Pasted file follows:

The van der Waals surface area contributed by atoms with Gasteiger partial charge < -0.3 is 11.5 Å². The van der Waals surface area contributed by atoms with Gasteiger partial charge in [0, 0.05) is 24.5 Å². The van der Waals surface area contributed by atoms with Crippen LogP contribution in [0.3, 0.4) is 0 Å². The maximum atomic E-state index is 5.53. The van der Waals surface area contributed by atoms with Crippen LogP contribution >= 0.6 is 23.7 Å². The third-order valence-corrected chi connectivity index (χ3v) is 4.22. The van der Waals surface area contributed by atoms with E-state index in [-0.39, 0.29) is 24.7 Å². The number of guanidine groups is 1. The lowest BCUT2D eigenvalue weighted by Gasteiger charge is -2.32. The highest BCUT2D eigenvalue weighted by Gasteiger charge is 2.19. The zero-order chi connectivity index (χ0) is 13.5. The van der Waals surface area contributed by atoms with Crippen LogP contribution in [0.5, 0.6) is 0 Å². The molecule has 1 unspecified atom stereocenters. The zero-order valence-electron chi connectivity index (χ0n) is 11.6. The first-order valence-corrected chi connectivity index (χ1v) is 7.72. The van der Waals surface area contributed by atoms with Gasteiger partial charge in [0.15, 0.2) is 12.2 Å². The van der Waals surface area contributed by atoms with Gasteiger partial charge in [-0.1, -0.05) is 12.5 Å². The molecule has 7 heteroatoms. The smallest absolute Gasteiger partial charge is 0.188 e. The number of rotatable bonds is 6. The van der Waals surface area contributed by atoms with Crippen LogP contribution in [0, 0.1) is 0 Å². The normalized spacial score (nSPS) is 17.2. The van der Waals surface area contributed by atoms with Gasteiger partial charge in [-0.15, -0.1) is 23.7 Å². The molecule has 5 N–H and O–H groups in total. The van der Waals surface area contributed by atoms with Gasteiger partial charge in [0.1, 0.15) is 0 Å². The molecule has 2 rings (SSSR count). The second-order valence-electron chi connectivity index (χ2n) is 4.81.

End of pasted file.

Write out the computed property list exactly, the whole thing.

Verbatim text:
The van der Waals surface area contributed by atoms with Gasteiger partial charge < -0.3 is 11.5 Å². The van der Waals surface area contributed by atoms with Gasteiger partial charge in [0, 0.05) is 24.5 Å². The van der Waals surface area contributed by atoms with Crippen LogP contribution in [0.3, 0.4) is 0 Å². The maximum atomic E-state index is 5.53. The van der Waals surface area contributed by atoms with Crippen LogP contribution >= 0.6 is 23.7 Å². The third-order valence-corrected chi connectivity index (χ3v) is 4.22. The van der Waals surface area contributed by atoms with E-state index in [-0.39, 0.29) is 24.7 Å². The number of guanidine groups is 1. The lowest BCUT2D eigenvalue weighted by Gasteiger charge is -2.32. The highest BCUT2D eigenvalue weighted by Gasteiger charge is 2.19. The zero-order chi connectivity index (χ0) is 13.5. The van der Waals surface area contributed by atoms with Crippen LogP contribution in [0.5, 0.6) is 0 Å². The molecule has 1 unspecified atom stereocenters. The zero-order valence-electron chi connectivity index (χ0n) is 11.6. The first-order valence-corrected chi connectivity index (χ1v) is 7.72. The van der Waals surface area contributed by atoms with Gasteiger partial charge in [0.15, 0.2) is 12.2 Å². The van der Waals surface area contributed by atoms with Gasteiger partial charge in [-0.1, -0.05) is 12.5 Å². The molecule has 7 heteroatoms. The smallest absolute Gasteiger partial charge is 0.188 e. The number of rotatable bonds is 6. The van der Waals surface area contributed by atoms with Crippen LogP contribution in [0, 0.1) is 0 Å². The normalized spacial score (nSPS) is 17.2. The van der Waals surface area contributed by atoms with Gasteiger partial charge in [-0.15, -0.1) is 23.7 Å². The molecule has 5 N–H and O–H groups in total. The van der Waals surface area contributed by atoms with Gasteiger partial charge in [0.1, 0.15) is 0 Å². The molecule has 2 rings (SSSR count). The second-order valence-electron chi connectivity index (χ2n) is 4.81.